If you'd spoken to me last week, my tale would have been full of chicken houses and planting rather than business. I've just come back from a holiday in France, being the rural eccentric Englishman tinkering with the garden. It's good to take a holiday every now and then. I tend to work 12 weeks solid and then take a break - otherwise I would probably die.
Of course, as my mum used to say, if you find a task you love, you'll never work a day in your life. And I do love what I do. Although a friend has described me as ‘constructively discontented’. I think you have to be that way if you are ambitious and want to run a global business.
A real challenge that I am facing right now concerns growth. There are no other companies quite like us, so we have to build new international companies from the ground up, like Lego. That takes time. We're also limited by local infrastructure. Grass Roots needs the five 'M's to do business: mobile phones, motor cars, Macdonalds, Microsoft, and mobile money (credit cards). Once all these things are in place, you've moved beyond subsistence to choice. There are discretionary amounts of money to be spent. But even once the market is ready, there's the human challenge: can you find the right human assets to employ, to build the Lego blocks. I’ve got into the habit of picking execs who have been with us for five to 10 years and sending them off to build a business. I call them my Jesuit sprogs. It's like sending someone to the colonies in the old days.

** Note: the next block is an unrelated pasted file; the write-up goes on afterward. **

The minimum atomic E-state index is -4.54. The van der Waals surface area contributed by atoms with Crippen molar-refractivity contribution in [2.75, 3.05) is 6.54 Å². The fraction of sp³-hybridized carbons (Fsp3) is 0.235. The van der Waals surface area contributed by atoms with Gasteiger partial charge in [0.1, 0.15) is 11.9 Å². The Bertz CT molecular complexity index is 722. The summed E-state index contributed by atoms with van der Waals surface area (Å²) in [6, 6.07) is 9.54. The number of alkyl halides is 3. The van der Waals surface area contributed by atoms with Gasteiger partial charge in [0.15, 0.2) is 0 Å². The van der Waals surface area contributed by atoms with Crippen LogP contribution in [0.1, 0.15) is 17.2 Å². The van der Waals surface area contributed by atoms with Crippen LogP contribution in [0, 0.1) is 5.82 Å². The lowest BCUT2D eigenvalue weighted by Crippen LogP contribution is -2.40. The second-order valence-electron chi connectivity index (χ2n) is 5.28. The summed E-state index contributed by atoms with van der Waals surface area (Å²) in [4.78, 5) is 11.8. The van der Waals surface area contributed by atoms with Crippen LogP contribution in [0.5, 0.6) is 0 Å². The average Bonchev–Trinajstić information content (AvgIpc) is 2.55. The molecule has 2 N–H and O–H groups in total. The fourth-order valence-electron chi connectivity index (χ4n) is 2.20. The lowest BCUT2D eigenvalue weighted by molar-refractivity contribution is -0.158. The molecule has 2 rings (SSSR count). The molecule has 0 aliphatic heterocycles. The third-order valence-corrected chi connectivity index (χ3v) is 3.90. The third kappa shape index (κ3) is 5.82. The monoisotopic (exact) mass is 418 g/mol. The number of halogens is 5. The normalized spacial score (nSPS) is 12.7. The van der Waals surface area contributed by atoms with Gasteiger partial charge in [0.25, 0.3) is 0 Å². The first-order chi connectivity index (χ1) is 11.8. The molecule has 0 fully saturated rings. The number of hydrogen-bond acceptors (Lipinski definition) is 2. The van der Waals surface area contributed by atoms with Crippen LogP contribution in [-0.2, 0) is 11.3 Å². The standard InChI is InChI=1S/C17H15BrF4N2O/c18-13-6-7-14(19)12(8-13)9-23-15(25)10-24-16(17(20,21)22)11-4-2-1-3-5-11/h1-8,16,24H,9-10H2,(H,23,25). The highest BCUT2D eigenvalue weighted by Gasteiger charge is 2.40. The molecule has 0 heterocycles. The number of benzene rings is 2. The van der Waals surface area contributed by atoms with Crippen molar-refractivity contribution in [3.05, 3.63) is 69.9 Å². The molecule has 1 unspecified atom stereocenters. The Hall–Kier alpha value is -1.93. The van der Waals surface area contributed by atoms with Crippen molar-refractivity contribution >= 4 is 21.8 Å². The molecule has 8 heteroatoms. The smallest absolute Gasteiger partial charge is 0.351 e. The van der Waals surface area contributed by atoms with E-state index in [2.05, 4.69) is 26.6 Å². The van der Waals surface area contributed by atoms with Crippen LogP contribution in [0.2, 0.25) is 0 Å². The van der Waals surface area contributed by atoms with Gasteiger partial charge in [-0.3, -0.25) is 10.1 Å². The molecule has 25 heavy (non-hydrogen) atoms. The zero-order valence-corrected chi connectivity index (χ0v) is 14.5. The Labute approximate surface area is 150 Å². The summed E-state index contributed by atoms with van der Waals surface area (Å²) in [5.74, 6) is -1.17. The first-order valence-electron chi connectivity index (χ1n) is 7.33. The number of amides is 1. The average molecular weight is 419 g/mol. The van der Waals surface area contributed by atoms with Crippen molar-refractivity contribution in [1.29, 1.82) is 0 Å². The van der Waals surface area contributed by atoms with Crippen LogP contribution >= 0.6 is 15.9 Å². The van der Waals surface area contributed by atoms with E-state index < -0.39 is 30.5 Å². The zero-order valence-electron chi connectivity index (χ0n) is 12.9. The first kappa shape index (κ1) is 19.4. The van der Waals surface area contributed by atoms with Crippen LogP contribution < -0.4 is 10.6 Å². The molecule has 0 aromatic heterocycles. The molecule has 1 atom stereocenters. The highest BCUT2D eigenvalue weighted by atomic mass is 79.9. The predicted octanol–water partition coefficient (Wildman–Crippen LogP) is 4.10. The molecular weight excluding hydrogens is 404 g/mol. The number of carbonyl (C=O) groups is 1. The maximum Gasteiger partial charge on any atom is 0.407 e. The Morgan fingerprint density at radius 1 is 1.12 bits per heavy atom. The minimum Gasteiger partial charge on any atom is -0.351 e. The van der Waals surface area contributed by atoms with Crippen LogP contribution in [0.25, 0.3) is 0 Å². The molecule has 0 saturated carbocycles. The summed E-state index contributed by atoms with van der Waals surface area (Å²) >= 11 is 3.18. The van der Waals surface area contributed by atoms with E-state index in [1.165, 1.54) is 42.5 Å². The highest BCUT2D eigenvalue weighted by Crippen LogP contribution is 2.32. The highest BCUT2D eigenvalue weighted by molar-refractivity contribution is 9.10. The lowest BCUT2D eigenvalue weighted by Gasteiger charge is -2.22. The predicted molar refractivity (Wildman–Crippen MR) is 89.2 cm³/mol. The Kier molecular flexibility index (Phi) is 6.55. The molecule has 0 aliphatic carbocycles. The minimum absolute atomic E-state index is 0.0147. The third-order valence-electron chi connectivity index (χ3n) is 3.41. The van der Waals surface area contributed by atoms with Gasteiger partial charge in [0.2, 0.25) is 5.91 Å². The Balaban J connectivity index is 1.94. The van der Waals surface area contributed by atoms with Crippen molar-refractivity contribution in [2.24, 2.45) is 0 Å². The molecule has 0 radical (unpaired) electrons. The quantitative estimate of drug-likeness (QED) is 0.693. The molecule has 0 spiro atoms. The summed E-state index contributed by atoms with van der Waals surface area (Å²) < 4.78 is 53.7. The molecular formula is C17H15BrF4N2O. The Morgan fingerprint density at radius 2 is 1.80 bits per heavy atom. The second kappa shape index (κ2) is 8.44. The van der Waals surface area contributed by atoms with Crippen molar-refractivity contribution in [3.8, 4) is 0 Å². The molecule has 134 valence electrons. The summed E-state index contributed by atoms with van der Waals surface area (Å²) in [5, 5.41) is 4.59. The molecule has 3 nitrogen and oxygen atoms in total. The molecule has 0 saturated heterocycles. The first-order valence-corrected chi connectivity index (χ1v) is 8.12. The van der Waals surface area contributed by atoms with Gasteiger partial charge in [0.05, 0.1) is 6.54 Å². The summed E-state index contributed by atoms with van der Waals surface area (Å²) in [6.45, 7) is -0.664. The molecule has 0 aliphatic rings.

There's a lot to learn when you start up in a new location. We're in the business of rewards, so we have to know what local custom dictates. In India, for example, the popular reward is a basket of mangoes. Can you imagine that working in the UK? Over in Spain, the most popular reward is a ham. Believe it or not, it used to be a bundle of towels over here. But now it’s all iPods and iPads. Although, to be honest, as we are in recession (whether you deny it as an economist or not) people wouldn’t mind just having a voucher for dinner.
Of course, my role has changed over the years. I don't do as much of the day-to-day stuff. I'm more of an adviser. I work on the Quaker principle of trust and verification. Trust someone but make sure they check in so that you know their ideas are sound. It's a bit like Quakerism meets The Godfather.
My usual routine starts with early morning emails from the Far East, and finishes with late night ones from the Americas. It's always a 12-hour day. Saying that, I do try and have time with the family on the weekend. I became a father again in my fifties, so I have a young daughter to entertain. On Sundays, we have visitations from friends. We usually end up with a dozen to 16 people over for lunch. My life seems like a commune most of the time...
Speaking of free time, I have a rule. I never give anyone more than half an hour, or occasionally one hour of my time. When time's up, I ring a bell. And it's about time for me to get off home.
David Evans is founder of performance, incentives and rewards company Grass Roots.